instagram accounts: add in some inspirational content to your ig feed

  • morganharpernichols (and her other pages: garden24, storytellerco, and thedevoco)
  • alex_elle
  • themantraco
  • shinetext
  • iam.mantra


  • you can heal your life by louise hay (scroll down to “educational resources” to find a free pdf version)
  • breathe: mindfulness journal | this journal is interactive and guides you through activities to improve mindfulness.

black queer liberation is tied to black liberation

if all of us are not free, our work is not done. speak out against homophobia.


  • sex- physical anatomy (may vary depending on genotype and phenotype)
  • gender- expression of identity (based on individuals and heavily influenced by culture)
  • sexuality- who you are attracted to
  • pronouns- vary; are selected by the individual.
  • gender neutral language- where language doesn’t involve gender (examples include parents, person and people)
  • deadname- the name an individual was given at birth that they have chosen to no longer use.
learn more about the genderbread person at it’s pronounced metrosexual.
trans* also is a spectrum. trans* is an identity that the individual chooses.
interested in learning more about pronouns and how to use them, check this out

how to be an ally:

there are many ways to be an ally; this is just my take

  • be committed to remembering how people want to identify (no using deadnames)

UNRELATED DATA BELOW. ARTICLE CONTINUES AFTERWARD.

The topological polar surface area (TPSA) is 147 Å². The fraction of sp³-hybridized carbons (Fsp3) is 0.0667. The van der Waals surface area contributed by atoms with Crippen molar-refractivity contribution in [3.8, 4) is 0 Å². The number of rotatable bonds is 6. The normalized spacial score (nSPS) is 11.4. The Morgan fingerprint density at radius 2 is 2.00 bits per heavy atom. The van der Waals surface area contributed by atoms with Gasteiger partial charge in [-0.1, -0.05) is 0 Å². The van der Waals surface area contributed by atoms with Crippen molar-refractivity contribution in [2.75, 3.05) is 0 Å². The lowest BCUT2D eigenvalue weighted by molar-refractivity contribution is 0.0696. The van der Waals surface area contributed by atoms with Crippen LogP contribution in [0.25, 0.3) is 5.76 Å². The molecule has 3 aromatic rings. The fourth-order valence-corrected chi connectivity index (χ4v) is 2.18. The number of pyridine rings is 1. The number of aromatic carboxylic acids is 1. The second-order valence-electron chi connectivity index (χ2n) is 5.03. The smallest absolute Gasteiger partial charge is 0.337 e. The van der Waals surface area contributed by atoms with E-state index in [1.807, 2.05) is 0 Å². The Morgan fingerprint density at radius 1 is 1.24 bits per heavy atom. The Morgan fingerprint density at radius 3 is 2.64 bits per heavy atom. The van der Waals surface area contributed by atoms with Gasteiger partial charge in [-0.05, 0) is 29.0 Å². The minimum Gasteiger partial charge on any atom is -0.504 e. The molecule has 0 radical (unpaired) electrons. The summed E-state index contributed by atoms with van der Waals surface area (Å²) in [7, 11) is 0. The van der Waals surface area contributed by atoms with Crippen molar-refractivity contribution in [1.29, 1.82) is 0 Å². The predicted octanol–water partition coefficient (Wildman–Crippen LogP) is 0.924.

• be respectful (hold space for queer folx to talk)
  • stand up to injustice- if something is homophobic, say something!

are you committed to being an ally? check out the safe zone project, where they host ally training workshops.

educational resources

for black folx and allies alike. education is so important. it helps us achieve step 3 of the 4 step plan.


teaching tolerance

built for teachers, this site has information of how to talk to our youth about racism and affirming students

therapy for black girls

this is a directory to finding local mental health services!

anti-racism resources for allies

this is a complied document of resources made for and by white allies

paulo freire wrote the pedagogy of the oppressed, which indicates that in order to fight oppression, oppressed groups must act. it’s good for some background knowledge

there’s so much fake news out there. learn how to critically analyze information, with this SAGE Guide

bell hooks in her novel, all about love, explores the creation of a beloved community and the importance of love.

read about women, race and class by angela davis. each chapter is powerful and discusses the complexities of intersectionality.

the timelessness of black issues discusses the importance of black art, written by mayah wheeler

peggy mcintosh writes about white privilege, as a white woman. it really contextualizes all the DAILY advantages white people have.

louise hay in your can heal your life, writes about healing. taking time to heal is so important.

how do we care for our black youth? mayah wheeler discusses the importance of care, in her piece educating with care.

bell hooks explores love as a force for the social change we so desperately need. her response is critical of the exclusion of love through dominating structures, such as racism and sexism. hooks argues that love, is the answer to our problems.